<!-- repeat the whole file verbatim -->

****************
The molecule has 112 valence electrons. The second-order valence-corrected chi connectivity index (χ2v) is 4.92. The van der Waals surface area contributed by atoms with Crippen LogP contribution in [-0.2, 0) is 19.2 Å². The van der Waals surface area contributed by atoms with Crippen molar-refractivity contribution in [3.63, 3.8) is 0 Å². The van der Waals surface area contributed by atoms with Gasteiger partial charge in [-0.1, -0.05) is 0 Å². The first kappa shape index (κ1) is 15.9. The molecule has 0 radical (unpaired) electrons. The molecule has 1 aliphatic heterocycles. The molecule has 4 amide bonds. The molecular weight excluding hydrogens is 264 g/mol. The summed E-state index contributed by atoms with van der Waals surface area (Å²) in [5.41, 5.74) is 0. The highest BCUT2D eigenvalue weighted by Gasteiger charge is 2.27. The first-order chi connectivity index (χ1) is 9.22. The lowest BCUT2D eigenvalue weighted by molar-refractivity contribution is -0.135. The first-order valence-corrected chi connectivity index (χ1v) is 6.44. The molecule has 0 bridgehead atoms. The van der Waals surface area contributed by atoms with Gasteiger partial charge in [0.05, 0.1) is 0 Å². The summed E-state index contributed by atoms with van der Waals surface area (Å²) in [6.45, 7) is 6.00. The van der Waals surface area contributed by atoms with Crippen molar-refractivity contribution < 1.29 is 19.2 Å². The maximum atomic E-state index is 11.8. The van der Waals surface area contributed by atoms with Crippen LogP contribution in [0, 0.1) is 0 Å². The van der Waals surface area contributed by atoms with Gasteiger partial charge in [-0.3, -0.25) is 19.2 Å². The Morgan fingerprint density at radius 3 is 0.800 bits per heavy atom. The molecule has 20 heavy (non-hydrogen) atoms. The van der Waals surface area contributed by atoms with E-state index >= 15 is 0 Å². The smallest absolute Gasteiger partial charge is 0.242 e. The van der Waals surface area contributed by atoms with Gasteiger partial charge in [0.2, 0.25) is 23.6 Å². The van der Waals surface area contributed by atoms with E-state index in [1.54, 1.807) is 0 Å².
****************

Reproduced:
The molecule has 112 valence electrons. The second-order valence-corrected chi connectivity index (χ2v) is 4.92. The van der Waals surface area contributed by atoms with Crippen LogP contribution in [-0.2, 0) is 19.2 Å². The van der Waals surface area contributed by atoms with Crippen molar-refractivity contribution in [3.63, 3.8) is 0 Å². The van der Waals surface area contributed by atoms with Gasteiger partial charge in [-0.1, -0.05) is 0 Å². The first kappa shape index (κ1) is 15.9. The molecule has 0 radical (unpaired) electrons. The molecule has 1 aliphatic heterocycles. The molecule has 4 amide bonds. The molecular weight excluding hydrogens is 264 g/mol. The summed E-state index contributed by atoms with van der Waals surface area (Å²) in [5.41, 5.74) is 0. The highest BCUT2D eigenvalue weighted by Gasteiger charge is 2.27. The first-order chi connectivity index (χ1) is 9.22. The lowest BCUT2D eigenvalue weighted by molar-refractivity contribution is -0.135. The first-order valence-corrected chi connectivity index (χ1v) is 6.44. The molecule has 0 bridgehead atoms. The van der Waals surface area contributed by atoms with Gasteiger partial charge in [0.05, 0.1) is 0 Å². The summed E-state index contributed by atoms with van der Waals surface area (Å²) in [6.45, 7) is 6.00. The van der Waals surface area contributed by atoms with Crippen molar-refractivity contribution < 1.29 is 19.2 Å². The maximum atomic E-state index is 11.8. The van der Waals surface area contributed by atoms with Crippen LogP contribution in [0, 0.1) is 0 Å². The van der Waals surface area contributed by atoms with Gasteiger partial charge in [-0.3, -0.25) is 19.2 Å². The Morgan fingerprint density at radius 3 is 0.800 bits per heavy atom. The molecule has 20 heavy (non-hydrogen) atoms. The van der Waals surface area contributed by atoms with E-state index >= 15 is 0 Å². The smallest absolute Gasteiger partial charge is 0.242 e. The van der Waals surface area contributed by atoms with Gasteiger partial charge in [0.2, 0.25) is 23.6 Å². The van der Waals surface area contributed by atoms with E-state index in [1.54, 1.807) is 0 Å².